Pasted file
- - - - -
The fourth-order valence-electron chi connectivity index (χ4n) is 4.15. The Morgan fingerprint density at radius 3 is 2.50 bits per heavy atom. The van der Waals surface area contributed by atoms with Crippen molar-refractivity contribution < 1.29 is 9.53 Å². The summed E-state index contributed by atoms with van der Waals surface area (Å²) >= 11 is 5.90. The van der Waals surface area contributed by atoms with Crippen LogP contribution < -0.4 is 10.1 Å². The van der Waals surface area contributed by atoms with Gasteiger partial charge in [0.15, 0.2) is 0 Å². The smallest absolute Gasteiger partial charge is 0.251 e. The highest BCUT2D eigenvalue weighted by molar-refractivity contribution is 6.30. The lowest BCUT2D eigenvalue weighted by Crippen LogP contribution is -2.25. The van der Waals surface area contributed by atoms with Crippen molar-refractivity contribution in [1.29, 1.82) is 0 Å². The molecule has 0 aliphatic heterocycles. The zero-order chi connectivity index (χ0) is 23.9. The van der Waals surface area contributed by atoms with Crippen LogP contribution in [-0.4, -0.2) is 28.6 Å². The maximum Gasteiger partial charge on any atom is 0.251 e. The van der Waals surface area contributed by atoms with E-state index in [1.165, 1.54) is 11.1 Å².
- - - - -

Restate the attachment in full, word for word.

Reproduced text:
The fourth-order valence-electron chi connectivity index (χ4n) is 4.15. The Morgan fingerprint density at radius 3 is 2.50 bits per heavy atom. The van der Waals surface area contributed by atoms with Crippen molar-refractivity contribution < 1.29 is 9.53 Å². The summed E-state index contributed by atoms with van der Waals surface area (Å²) >= 11 is 5.90. The van der Waals surface area contributed by atoms with Crippen LogP contribution < -0.4 is 10.1 Å². The van der Waals surface area contributed by atoms with Gasteiger partial charge in [0.15, 0.2) is 0 Å². The smallest absolute Gasteiger partial charge is 0.251 e. The highest BCUT2D eigenvalue weighted by molar-refractivity contribution is 6.30. The lowest BCUT2D eigenvalue weighted by Crippen LogP contribution is -2.25. The van der Waals surface area contributed by atoms with Crippen molar-refractivity contribution in [1.29, 1.82) is 0 Å². The molecule has 0 aliphatic heterocycles. The zero-order chi connectivity index (χ0) is 23.9. The van der Waals surface area contributed by atoms with Crippen LogP contribution in [-0.4, -0.2) is 28.6 Å². The maximum Gasteiger partial charge on any atom is 0.251 e. The van der Waals surface area contributed by atoms with E-state index in [1.165, 1.54) is 11.1 Å².